Cholesterol is one of the most popular medical “horror stories” of our time. It is commonly believed that this fat-like substance is a risk factor for cardiovascular diseases-atherosclerosis, coronary heart disease, heart attacks and strokes. High cholesterol is sought to reduce in various ways-tablets and restriction of animal products. Is there a need for this? And why do vegetarians who eat only plant-based foods often have higher cholesterol than the generally accepted norm? You will learn the answers to these and other questions in this article.
What is” good “and” bad ” cholesterol and where does it come from?
Often in the adapted literature we can find the conditional terms “good” and” bad ” cholesterol. These concepts may simplify the understanding of some processes by the layman, but in no case do they reflect the role of one and the other types of cholesterol in the body. Simply put, we are vitally needed, including “bad ” cholesterol, which is undeservedly considered harmful. Let’s talk about everything in order.
Part of the cholesterol enters our body with saturated fats, which are found in animal products – meat, milk, eggs, seafood. The enzymes of the stomach are inactive in relation to fats, and the main process of their breakdown occurs in the duodenum. Bile emulsifies (crushes) fats are reduced to small fractions, then they are processed by enzymes and absorbed in the small intestine.
Fats, including cholesterol, do not dissolve in water, and therefore in the blood. Special substances are needed for their transfer. The carrier of fats are special molecules-chylomicrons, which consist of protein and fat and are synthesized in the intestine. The chylomicron resembles a capsule that wraps around fat and cholesterol, capturing them. From the intestine, they go to the lymph, then to the blood and are delivered to the liver.
Cholesterol is necessary for all cells of the body, because it is a structural element of cell membranes, a substrate of hormones and vitamin D. From protein and fat, the liver synthesizes a transport complex – a lipoproteinthat delivers cholesterol to the organs in need. Depending on the fat/protein ratio, lipoproteins are low and high density.
- Low-density lipoproteins (LDL or LDL) – contain little protein and a lot of fat. Their task is to transfer cholesterol from the liver to other organs.
- High-density lipoproteins (HDL or HDL) – contain little protein and a lot of fat. These compounds “take” excess cholesterol from the organs back to the liver.
Accordingly, HDL is considered “good” and LDL is considered “bad” cholesterol. That’s not quite right. Firstly, HDL and LDL are not cholesterol, but a complex of cholesterol with a transport protein, and secondly, it is quite obvious that each of these compounds performs its own important function.
In the liver, excess cholesterol is converted into bile. There is a kind of cycle of cholesterol in the body. It turns out that bile is necessary for the extraction of cholesterol from saturated fat, and cholesterol is necessary for the production of bile. Excess cholesterol is eliminated from the body with feces.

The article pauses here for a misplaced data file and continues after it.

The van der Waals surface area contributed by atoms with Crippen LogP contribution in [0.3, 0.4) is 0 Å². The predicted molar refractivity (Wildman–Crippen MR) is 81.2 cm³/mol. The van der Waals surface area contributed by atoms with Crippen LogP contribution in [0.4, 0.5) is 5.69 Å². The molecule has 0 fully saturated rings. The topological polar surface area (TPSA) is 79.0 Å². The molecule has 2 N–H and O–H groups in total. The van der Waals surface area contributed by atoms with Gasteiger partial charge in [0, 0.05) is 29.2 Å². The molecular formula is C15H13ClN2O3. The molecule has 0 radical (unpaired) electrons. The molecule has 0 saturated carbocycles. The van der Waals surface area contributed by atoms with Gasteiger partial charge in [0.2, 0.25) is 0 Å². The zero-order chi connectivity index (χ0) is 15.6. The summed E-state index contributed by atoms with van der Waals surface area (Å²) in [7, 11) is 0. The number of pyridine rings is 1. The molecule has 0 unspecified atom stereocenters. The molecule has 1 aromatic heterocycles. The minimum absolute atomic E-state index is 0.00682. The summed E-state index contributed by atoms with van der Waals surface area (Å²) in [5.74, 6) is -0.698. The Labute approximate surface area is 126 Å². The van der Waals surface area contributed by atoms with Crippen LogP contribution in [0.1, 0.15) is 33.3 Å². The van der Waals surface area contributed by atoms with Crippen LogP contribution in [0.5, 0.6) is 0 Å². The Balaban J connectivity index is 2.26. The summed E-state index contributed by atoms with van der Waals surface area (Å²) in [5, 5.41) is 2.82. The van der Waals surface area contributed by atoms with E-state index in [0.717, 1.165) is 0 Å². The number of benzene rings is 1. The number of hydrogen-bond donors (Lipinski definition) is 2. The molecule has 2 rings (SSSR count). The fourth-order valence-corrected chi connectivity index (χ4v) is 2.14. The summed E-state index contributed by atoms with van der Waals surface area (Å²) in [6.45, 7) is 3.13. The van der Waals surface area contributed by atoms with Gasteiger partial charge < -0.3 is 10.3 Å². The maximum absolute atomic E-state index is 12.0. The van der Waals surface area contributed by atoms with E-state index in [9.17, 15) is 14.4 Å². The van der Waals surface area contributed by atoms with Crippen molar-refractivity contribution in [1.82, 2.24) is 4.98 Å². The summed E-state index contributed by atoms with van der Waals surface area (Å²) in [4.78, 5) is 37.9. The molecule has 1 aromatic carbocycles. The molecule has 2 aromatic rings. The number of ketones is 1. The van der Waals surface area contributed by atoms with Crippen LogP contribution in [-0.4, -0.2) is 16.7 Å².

Food is not the main source of cholesterol, 80-90% of it is synthesized in the liver, kidneys, adrenal glands and sex glands. The body is a harmonious self-regulating system. Lowering cholesterol in the blood is a signal to the liver and other organs, and they begin to intensively produce this substance to cover the needs of the body. This explains the increase in cholesterol levels in vegetarians and people who follow a low-fat diet.
The functions of cholesterol
- Cholesterol is a part of the membranes of absolutely all cells of the body. It provides its rigidity and supports the cellular framework.
- It is a component of bile.
- Provides the brain with nutrition. The myelin sheath of the nerves is formed from cholesterol.
It is noted that the use of cholesterol-lowering drugs leads to diseases of the nervous system, in particular to Alzheimer’s disease. It is not recommended to reduce cholesterol against the background of stress.
- Participates in the formation of immunity.
- From cholesterol, steroid hormones are synthesized – cortisol, estrogen, testosterone, and others.
The reduction of cholesterol leads to a violation of potency in men and infertility in women.
- Vitamin D is synthesized from cholesterol.
Thus, we have determined that we need cholesterol. By the way, even in the last century, doctors were more concerned not with an increase in cholesterol, but with its decrease, since this is a sign of serious diseases – immunodeficiency, liver diseases and decompensated diabetes.
The norm of cholesterol in the blood
The norm of cholesterol in the blood decreases every year. This is due not so much to concern for people’s health, but to lobbying the interests of pharmaceutical companies that produce cholesterol-lowering drugs. The relationship is direct, lower than the norm – more people are subject to correction of cholesterol levels. High cholesterol is only a marker of a person’s condition, and does not manifest any symptoms. The body itself knows when it is necessary to increase the synthesis of cholesterol. Its physiological increase is observed during pregnancy and in the elderly. In the first case, cholesterol is necessary for the synthesis of sex hormones and fetal cells, and in the second – for the preservation and restoration of damaged cells.
Let’s get acquainted with the norms of total cholesterol:
It should be noted that the total cholesterol itself does not give an understanding of the full picture, namely, the amount of LDL and HDL. Therefore, it is not necessary to draw any conclusions about the state of health on the basis of this analysis alone.
LDL and HDL blood levels:
Cholesterol and cardiovascular diseases